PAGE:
FFC's new investment guidelines confuse filmmakers
SYDNEY — Who should have the final say on how Australian films are made?
Producers, directors and funding agency Film Finance Corp. Australia are vigorously debating that question.
Some filmmakers fear their roles could be usurped because the FFC’s new investment guidelines stipulate there must be “meaningful consultation” with the org, from pre-production through to post.
All the FFC’s investment contracts for pics that it approves through its recently introduced evaluation process carry that stipulation; it doesn’t apply to projects that qualify for funding by having marketplace deals.
Seven films including the Heath Ledger/Abbie Cornish starrer “Candy,” “The Book of Revelation,” “Suburban Mayhem” and “Wrong Girl” have been greenlit via the evaluation door.
“If the FFC wants to get involved creatively in all aspects of the film, they could usurp the role of the producer,” warns Screen Producers Assn. of Australia exec director Geoff Brown. “That sort of approach could create friction and tension.”
Australian Screen Directors Assn. exec director Richard Harris says “meaningful consultation” is a vague term, and he worries about how it may be interpreted.
“If things go wrong on a film and there are differing views, whose call is it?” Harris asks.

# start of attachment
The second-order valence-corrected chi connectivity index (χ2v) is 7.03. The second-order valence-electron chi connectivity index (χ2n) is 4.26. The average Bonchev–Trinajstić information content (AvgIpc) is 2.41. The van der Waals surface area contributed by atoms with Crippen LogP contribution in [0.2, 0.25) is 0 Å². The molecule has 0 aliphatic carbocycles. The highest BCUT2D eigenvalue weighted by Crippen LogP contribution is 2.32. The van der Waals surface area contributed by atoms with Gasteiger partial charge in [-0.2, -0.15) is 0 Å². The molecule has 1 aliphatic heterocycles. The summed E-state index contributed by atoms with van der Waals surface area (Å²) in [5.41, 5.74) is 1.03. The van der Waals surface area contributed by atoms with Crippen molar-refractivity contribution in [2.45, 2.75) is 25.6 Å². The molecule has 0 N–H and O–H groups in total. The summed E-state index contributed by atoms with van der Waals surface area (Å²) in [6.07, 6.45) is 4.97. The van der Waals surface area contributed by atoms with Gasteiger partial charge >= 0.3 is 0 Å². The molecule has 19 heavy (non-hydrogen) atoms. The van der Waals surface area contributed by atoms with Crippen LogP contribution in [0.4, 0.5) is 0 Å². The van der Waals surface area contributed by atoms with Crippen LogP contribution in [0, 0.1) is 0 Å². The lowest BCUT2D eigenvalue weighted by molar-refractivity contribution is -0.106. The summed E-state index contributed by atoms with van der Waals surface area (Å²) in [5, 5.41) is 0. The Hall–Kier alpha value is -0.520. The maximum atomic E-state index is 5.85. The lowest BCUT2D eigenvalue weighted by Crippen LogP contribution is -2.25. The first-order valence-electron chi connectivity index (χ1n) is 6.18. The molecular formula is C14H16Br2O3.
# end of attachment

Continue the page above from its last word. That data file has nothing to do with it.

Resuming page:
“Most producers are smart enough to know they should have meaningful consultation with the FFC; the worry is that (process) is kind of being mandated. At what point does ‘meaningful consultation’ mean (the right of) approval?”
FFC chief exec Brian Rosen contends his org is not asking for final cut, merely seeking to be treated as a “partner who will support the filmmaker to make the best film possible.”
Rosen says: “Filmmaking is a collaborative effort. The government is asking us to take a more rigorous approach so that taxpayers get value for their money. We will ask questions; it’s up to the producers to supply the answers.”
Looking at the generally weak performance of Oz pics critically and commercially in the past few years, Rosen adds that process “should happen on every film; it has not happened on quite a few films.”
The issue hasn’t come to a head yet — but none of the seven films approved via evaluation has reached the post stage, where arguments might occur.